After defeating Rochester 4-0 the day before, Greg Moore’s decision to change up his forward lines despite dressing the same 11 players seemed like a case of unnecessary tinkering.
The Marlies played like a disjointed team only 24 hours after shutting down one of the best offensive teams in the American Hockey League. Toronto’s performance aside, the main takeaways from this game were the dominance of Rochester’s power play and the substandard level of officiating that directly resulted in two line brawls.
A bright start saw the Marlies come close to opening the scoring inside the first five minutes. Bobby McMann rang the iron following a turnover before Semyon Der-Arguchintsev shook a defender, escaped down the left wing, and forced a good save out of Ukko-Pekka Luukkonen.
Against an opponent playing its third game in as many days, the last thing the Marlies needed to do was invite them into the game, but they lost their structure for an odd-man rush against and a sweet finish from Arttu Ruotsalainen put Toronto down 1-0.
JJ Peterka could have singlehandedly put the Marlies in a huge hole in the first period; the rookie ripped a shot off the post and beat Filip Král for another scoring chance that Joseph Woll stood tall on.
The Marlies came close to a tying before the intermission buzzer sounded through Antti Suomelam, who was robbed on a breakaway following stellar work by Alex Steeves to spring his teammate.
During late four-on-four action, Joseph Blandisi fired wide on a rebound from Joseph Duszak’s effort. On the same play, Kopacka fired a shot directly off of Luukkonen’s mask.
The officials opted to call nothing but an off-setting pair of roughing minor penalties in the opening frame. Everything else was let go, and that would have been fine had they not changed their standard for the remainder of the game, which infuriated both teams.
Toronto’s power-play went to work 41 seconds into the middle frame, but it registered just one shot on goal. The officials then began their magical mystery tour of bizarre calls by assessing Curtis Douglas a laughable interference penalty.
Toronto killed off the Douglas penalty, but with Kopacka in the box, Brett Murray doubled the Amerks lead at the eight-minute mark off of a feed from Peterka to Murray, who was left alone in front.
The Marlies halved the deficit through Kopacka after McMann led a 3-on-1 rush and let rip with a heavy shot. The rebound evaded his two linemates crashing the net but fell to Kopacka on the left half-wall, where his quick release caught Luukkonen by surprise.
Any momentum was snuffed out just 19 seconds later when Toronto gifted the Americans the third goal with terrible coverage around their net, leading to Arttu Ruotsalainen scoring his second of the game into an empty net.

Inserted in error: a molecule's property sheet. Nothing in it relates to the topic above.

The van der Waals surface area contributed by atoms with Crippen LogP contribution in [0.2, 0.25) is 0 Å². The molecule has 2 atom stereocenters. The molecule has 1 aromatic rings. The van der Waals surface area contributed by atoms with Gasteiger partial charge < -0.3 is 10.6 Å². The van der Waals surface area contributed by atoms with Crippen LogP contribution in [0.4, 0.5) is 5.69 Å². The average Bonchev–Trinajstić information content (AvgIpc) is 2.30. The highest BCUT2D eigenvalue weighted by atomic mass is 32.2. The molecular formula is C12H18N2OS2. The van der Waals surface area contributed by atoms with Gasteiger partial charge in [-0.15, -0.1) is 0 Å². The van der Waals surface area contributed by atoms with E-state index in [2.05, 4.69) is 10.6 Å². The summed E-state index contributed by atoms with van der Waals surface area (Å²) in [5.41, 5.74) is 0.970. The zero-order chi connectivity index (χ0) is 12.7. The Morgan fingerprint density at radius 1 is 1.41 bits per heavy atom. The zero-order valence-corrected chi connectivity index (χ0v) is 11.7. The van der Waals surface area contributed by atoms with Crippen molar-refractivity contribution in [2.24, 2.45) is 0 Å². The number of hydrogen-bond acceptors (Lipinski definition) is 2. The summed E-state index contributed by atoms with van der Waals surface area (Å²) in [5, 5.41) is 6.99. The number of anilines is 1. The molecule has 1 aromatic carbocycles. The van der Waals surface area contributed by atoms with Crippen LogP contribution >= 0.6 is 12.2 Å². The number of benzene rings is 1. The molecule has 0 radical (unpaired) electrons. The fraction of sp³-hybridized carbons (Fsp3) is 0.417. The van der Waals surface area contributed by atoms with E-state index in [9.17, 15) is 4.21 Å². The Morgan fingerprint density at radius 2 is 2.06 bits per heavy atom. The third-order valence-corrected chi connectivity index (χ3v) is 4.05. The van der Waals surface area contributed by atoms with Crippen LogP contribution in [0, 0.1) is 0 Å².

Tabbed for unsportsmanlike conduct in the middle frame, Rich Clune was in no mood to make friends in this game, and there was a feeling that there was trouble imminent when he exited the box. Consecutive booming hits from Clune and Kopacka led to a line brawl as hell broke loose between the two teams.
Toronto lost their captain for the night after he was assessed five for fighting, boarding, and a game misconduct. A livid Clune launched into a verbal tirade at the Amerks bench as he departed the ice and down the tunnel.
Nick Pastujov was left with an empty net to finish into on a rebound from Mitch Eliot’s shot as the Amerks made use of an extended power play to build a 4-1 lead through 40 minutes.
Joseph Woll kept Toronto’s faint hopes of a comeback alive with three excellent saves inside the first five minutes, turning aside Peterka (x2) and Matej Pekar.
The Marlies rewarded their netminder with a goal at the other end at the six-minute mark, when Brenna Menell bulldozed his away through the middle of the ice and the puck fell to Suomela, who made no mistake with his finish.
Any designs on a comeback were undone by Toronto’s continued propensity to shoot themselves in the foot throughout the contest. After Seney took a penalty immediately following the restart of play, Rochester answered with a power-play tally 14 seconds after Toronto’s second goal.
A second line brawl erupted with 10 minutes remaining resulting from a dump in and chase in which Eliot attempted to injure Mac Hollowell with a reckless play.
The game was over as a contest, although the Marlies grabbed a consolation goal from Joey Anderson, who tipped home a shot from Duszak.
Post Game Notes
– Toronto has won just one of their last four games on home ice. That’s a trend they will need to reverse with nine games at Coca-Cola Coliseum scheduled in the month of March.
The 5-3 scoreline flatted the Marlies in a performance that was day and night from the game before. Toronto was outbattled by a depleted roster that should have been running on fumes after three games in many days.
– The Marlies gave up three power-play goals and were shorthanded on eight occasions. “When you get into all of the penalties, the flow of the game is taken away from both benches,” said Greg Moore. “It is sometimes tough for the players to find their way through it. Emotions got high on both benches… Our guys had some pushback, and that was good to see.”
– Joseph Duszak reached the 30-assist mark in his 33rd game of the season thanks to a pair of helpers in this game.
– That’s now goals in back-to-back games for Joey Anderson, who has found the net six times in his last eight games and is one shy of the 20 mark through 34 appearances.
– Sunday’s lines:
Seney – Suomela – Anderson
McMann – Der-Arguchintsev – Steeves
Blandisi – Abramov – Kopacka
Rubins – Hollowell
Král – Menell
Krys – Duszak